BB:** First of all, Larry Centers, in his career, has set a standard for pass-receiving fullbacks. There are not many players that have ever been as accomplished in the passing game as he has. From a career standpoint, he's pretty much at a different level than almost anybody else you could name. He has had different roles throughout his career and, again, that's part of what we talked about, how he would fit into our offense. In terms of Fred [McCrary], I think he has a lot of similarities to Marc Edwards in his game and frankly was a guy that has the opportunity to replace Marc in some of the roles that he performed for us last year. If Larry were here, whether he would be in competition with those roles or some slightly different, that's a whole different story.

**Q: Can you talk a little bit about Rosevelt Colvin?

BB:** I think Rosie has had a real good offseason. He was here probably as much as any player on our team. He worked very hard in the offseason and is in good condition. He has gotten off to a good start both in the passing and mini-camps in the Spring and now in training camp. He has got an upbeat personality. I think he comes across as a guy who likes to play football and is having fun out there playing football on the field and that is a little bit contagious defensively. I think he has been a real good addition. He does have a little bounce in his step and has a little spark when he is on the field and I think that is good for him but it's good for the other players that are out there with him too. We have other guys that are like that. Guys like [Tedy] Bruschi and Mike Vrabel, Lawyer [Milloy] and guys like that. I think it's been a pretty good fit.

**Q: You have two high-profile safeties in Lawyer and Rodney. How does Chris Akins fit into that mix for you?

BB:** Chris was a real productive special teams player for the Browns and prior to that for the Packers. I think that the number one thing for Chris is his role in the kicking game. Beyond that, you always need depth in your secondary at that position and between Aric Morris and Chris Akins and Je'Rod Cherry, all three of those players are, I don't want to say in competition because it's sort of competition but it's all in the process of developing a role for themselves on the team both defensively and in the kicking game. I think Chris, based on what he did previously, has the skills and the ability to help us on special teams. We're trying to see where he would fit and what would be the best thing for him to do and where he would play for us defensively in terms of creating depth at the safety position behind Lawyer and Rodney.

**Q: As far as running the ball, are you trying to tweak the running game and get back the form you had in 2001?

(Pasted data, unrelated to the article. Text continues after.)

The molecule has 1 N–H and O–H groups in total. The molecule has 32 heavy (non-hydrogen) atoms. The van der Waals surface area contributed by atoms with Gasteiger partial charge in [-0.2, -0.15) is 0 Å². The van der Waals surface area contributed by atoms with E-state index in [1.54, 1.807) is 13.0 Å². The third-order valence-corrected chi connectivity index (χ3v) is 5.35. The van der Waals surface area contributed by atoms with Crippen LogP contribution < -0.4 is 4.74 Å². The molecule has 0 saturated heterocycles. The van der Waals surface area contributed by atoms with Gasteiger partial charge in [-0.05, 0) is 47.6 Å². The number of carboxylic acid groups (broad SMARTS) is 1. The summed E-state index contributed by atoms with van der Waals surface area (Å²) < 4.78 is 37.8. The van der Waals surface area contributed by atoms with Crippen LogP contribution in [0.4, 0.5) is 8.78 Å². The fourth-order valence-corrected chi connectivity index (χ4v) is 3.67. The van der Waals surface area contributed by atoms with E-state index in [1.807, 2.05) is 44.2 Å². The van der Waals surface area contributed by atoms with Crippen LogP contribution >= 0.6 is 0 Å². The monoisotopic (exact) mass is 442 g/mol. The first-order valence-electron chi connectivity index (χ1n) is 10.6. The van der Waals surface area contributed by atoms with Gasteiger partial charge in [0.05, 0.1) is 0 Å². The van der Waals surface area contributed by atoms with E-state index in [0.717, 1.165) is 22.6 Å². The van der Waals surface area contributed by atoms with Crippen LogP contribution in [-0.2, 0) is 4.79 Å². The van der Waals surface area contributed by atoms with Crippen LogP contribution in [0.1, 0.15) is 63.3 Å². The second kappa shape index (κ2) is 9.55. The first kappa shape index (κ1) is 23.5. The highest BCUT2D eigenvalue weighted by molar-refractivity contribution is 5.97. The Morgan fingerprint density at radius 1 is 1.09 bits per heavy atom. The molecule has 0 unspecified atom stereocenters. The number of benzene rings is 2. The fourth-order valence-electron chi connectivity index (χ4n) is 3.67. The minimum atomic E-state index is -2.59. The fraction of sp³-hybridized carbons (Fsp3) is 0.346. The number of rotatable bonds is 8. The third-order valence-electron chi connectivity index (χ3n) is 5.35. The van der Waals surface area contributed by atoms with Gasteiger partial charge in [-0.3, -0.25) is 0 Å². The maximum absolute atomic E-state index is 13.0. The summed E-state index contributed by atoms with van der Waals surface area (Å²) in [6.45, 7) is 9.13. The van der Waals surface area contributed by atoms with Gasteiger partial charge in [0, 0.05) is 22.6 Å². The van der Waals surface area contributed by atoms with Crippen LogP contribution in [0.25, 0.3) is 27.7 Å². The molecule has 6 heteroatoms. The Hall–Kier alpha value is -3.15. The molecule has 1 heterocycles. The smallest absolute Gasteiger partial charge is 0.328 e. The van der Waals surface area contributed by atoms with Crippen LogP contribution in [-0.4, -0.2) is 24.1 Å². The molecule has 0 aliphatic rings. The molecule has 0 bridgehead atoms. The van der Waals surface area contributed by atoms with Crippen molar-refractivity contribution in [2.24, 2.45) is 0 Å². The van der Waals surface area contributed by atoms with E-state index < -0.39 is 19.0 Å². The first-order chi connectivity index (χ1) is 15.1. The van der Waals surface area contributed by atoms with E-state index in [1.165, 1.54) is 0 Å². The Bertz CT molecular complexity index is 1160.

BB:** Well, sure. We are definitely trying to improve the running game. Both sides of the ball, the running game could stand some improvement and, again, some of those changes are schematic changes. Some of them are technique things that we are maybe doing a little bit differently to try to improve it. We had a couple of personnel changes too in terms of overall depth at the tight end position and things like that. With what we have, we're trying to maximize it and certainly trying to improve our production in that aspect of the game.

**Q: What are you expecting from Don Davis? Is he still kind of fresh for a guy being eight years in the league?

BB:** Yes, Don runs well. He is a good athlete and he was that way coming out of Kansas. Don is a smart player. He is a very experienced player both on defense and in the kicking game. He has given us good depth and a good player at that position. Having guys in a 3-4 defense, you need to have enough depth at linebacker so you are not one injury away from being knocked out of the front. How his role ends up on this team, we are just going to have to wait and see. But he certainly brings some skills to the table in terms of his intelligence, his athleticism, and his experience.

**Q: Did you see anything out of him in the films that you studied from the Rams? Did anything impress you?

BB:** Yes, all of those things. He is a productive player. He is fast. He is athletic and he is a smart player. That is what it is. He has a good combination of skills.

**Q: Christian Fauria was really productive in the red zone last year. Is it hard to get that same sort of production two years in a row from a player at that stage? If it is, does that put more pressure on the player?

BB:** That's a good question. Sometimes in the red area, and you see it through the league from time to time, some guys have fewer catches and more touchdowns. Other guys have a lot of catches and fewer touchdowns. Sometimes it's just kind of coincidental or maybe circumstantial the way it turns out. I think overall, he had a solid year for us as a receiver in all situations. He was exceptionally productive in the red zone. Whether that production gets matched or not, I don't know. I really don't care as long as we get the ball in the end zone. I am happy when he scores but I am happy when anybody else scores too. The year before, Antowain [Smith] was a productive goal line and red area player. If you get down on the one yard line, probably your running back is going to score more touchdowns on the five or six yard line, maybe those balls go to somebody else. The bottom line for us is the team is getting the ball in the end zone. Christian did a real good job with the opportunities that he had. He made some nice catches and made some big plays, the Miami game for an example. Hopefully if he gets those opportunities he will make them again.

**Q: Do you see [Daniel] Graham as being that type of player?

BB:** I think Graham could be productive in the red area. Sure. You bet.